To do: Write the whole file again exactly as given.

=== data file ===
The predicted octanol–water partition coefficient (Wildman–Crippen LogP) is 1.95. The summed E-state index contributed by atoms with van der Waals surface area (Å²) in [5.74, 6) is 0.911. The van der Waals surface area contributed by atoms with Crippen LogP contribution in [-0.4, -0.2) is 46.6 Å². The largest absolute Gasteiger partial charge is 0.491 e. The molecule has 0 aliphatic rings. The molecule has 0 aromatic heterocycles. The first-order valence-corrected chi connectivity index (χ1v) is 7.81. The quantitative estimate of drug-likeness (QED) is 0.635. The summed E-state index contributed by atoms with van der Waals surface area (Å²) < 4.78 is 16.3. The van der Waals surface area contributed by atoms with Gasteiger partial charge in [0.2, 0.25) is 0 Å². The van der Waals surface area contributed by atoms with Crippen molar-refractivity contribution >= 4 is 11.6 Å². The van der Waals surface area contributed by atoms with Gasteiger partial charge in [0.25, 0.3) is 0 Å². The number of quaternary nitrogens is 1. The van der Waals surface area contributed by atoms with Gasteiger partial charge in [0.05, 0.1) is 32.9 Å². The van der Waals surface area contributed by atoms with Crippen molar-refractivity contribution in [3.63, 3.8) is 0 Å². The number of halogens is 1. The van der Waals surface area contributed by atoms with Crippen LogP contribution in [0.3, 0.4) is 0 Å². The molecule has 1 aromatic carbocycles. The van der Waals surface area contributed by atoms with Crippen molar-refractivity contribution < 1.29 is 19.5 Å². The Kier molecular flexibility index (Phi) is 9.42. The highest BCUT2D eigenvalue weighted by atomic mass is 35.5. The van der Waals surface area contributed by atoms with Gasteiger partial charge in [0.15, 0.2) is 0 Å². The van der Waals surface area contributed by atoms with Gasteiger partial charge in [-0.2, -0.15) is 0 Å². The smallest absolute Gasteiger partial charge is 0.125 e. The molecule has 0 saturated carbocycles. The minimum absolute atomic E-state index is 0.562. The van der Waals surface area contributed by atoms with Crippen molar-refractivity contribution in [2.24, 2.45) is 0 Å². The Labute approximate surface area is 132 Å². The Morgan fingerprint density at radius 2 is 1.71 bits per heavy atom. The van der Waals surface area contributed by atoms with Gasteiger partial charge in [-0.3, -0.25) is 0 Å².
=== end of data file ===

The predicted octanol–water partition coefficient (Wildman–Crippen LogP) is 1.95. The summed E-state index contributed by atoms with van der Waals surface area (Å²) in [5.74, 6) is 0.911. The van der Waals surface area contributed by atoms with Crippen LogP contribution in [-0.4, -0.2) is 46.6 Å². The largest absolute Gasteiger partial charge is 0.491 e. The molecule has 0 aliphatic rings. The molecule has 0 aromatic heterocycles. The first-order valence-corrected chi connectivity index (χ1v) is 7.81. The quantitative estimate of drug-likeness (QED) is 0.635. The summed E-state index contributed by atoms with van der Waals surface area (Å²) < 4.78 is 16.3. The van der Waals surface area contributed by atoms with Gasteiger partial charge in [0.2, 0.25) is 0 Å². The van der Waals surface area contributed by atoms with Crippen molar-refractivity contribution >= 4 is 11.6 Å². The van der Waals surface area contributed by atoms with Gasteiger partial charge in [0.25, 0.3) is 0 Å². The number of quaternary nitrogens is 1. The van der Waals surface area contributed by atoms with Gasteiger partial charge in [0.05, 0.1) is 32.9 Å². The van der Waals surface area contributed by atoms with Crippen molar-refractivity contribution in [3.63, 3.8) is 0 Å². The number of halogens is 1. The van der Waals surface area contributed by atoms with Crippen LogP contribution in [0.3, 0.4) is 0 Å². The molecule has 1 aromatic carbocycles. The van der Waals surface area contributed by atoms with Crippen molar-refractivity contribution < 1.29 is 19.5 Å². The Kier molecular flexibility index (Phi) is 9.42. The highest BCUT2D eigenvalue weighted by atomic mass is 35.5. The van der Waals surface area contributed by atoms with Gasteiger partial charge in [0.15, 0.2) is 0 Å². The van der Waals surface area contributed by atoms with Gasteiger partial charge in [-0.2, -0.15) is 0 Å². The smallest absolute Gasteiger partial charge is 0.125 e. The molecule has 0 saturated carbocycles. The minimum absolute atomic E-state index is 0.562. The van der Waals surface area contributed by atoms with Crippen molar-refractivity contribution in [2.24, 2.45) is 0 Å². The Labute approximate surface area is 132 Å². The Morgan fingerprint density at radius 2 is 1.71 bits per heavy atom. The van der Waals surface area contributed by atoms with Gasteiger partial charge in [-0.3, -0.25) is 0 Å².